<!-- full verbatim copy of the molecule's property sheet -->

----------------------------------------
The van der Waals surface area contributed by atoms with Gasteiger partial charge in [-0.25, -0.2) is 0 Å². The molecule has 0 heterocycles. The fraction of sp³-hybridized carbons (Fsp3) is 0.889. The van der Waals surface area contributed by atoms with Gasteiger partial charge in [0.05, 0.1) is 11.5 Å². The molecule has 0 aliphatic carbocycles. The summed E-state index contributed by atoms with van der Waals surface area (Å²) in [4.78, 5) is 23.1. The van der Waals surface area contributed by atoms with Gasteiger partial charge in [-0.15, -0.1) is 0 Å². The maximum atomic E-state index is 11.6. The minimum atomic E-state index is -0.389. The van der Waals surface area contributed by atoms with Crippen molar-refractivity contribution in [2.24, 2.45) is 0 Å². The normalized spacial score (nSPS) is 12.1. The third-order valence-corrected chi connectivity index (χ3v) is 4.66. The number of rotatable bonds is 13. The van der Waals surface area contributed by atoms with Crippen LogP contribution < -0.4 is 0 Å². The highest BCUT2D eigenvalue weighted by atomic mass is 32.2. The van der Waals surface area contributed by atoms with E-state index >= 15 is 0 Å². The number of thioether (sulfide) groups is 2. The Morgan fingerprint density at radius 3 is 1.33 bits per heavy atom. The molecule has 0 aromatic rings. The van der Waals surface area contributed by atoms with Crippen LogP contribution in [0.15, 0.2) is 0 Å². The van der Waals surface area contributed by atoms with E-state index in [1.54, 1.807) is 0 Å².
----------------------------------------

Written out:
The van der Waals surface area contributed by atoms with Gasteiger partial charge in [-0.25, -0.2) is 0 Å². The molecule has 0 heterocycles. The fraction of sp³-hybridized carbons (Fsp3) is 0.889. The van der Waals surface area contributed by atoms with Gasteiger partial charge in [0.05, 0.1) is 11.5 Å². The molecule has 0 aliphatic carbocycles. The summed E-state index contributed by atoms with van der Waals surface area (Å²) in [4.78, 5) is 23.1. The van der Waals surface area contributed by atoms with Gasteiger partial charge in [-0.15, -0.1) is 0 Å². The maximum atomic E-state index is 11.6. The minimum atomic E-state index is -0.389. The van der Waals surface area contributed by atoms with Crippen molar-refractivity contribution in [2.24, 2.45) is 0 Å². The normalized spacial score (nSPS) is 12.1. The third-order valence-corrected chi connectivity index (χ3v) is 4.66. The number of rotatable bonds is 13. The van der Waals surface area contributed by atoms with Crippen LogP contribution < -0.4 is 0 Å². The highest BCUT2D eigenvalue weighted by atomic mass is 32.2. The van der Waals surface area contributed by atoms with E-state index >= 15 is 0 Å². The number of thioether (sulfide) groups is 2. The Morgan fingerprint density at radius 3 is 1.33 bits per heavy atom. The molecule has 0 aromatic rings. The van der Waals surface area contributed by atoms with Crippen LogP contribution in [0.15, 0.2) is 0 Å². The van der Waals surface area contributed by atoms with E-state index in [1.54, 1.807) is 0 Å².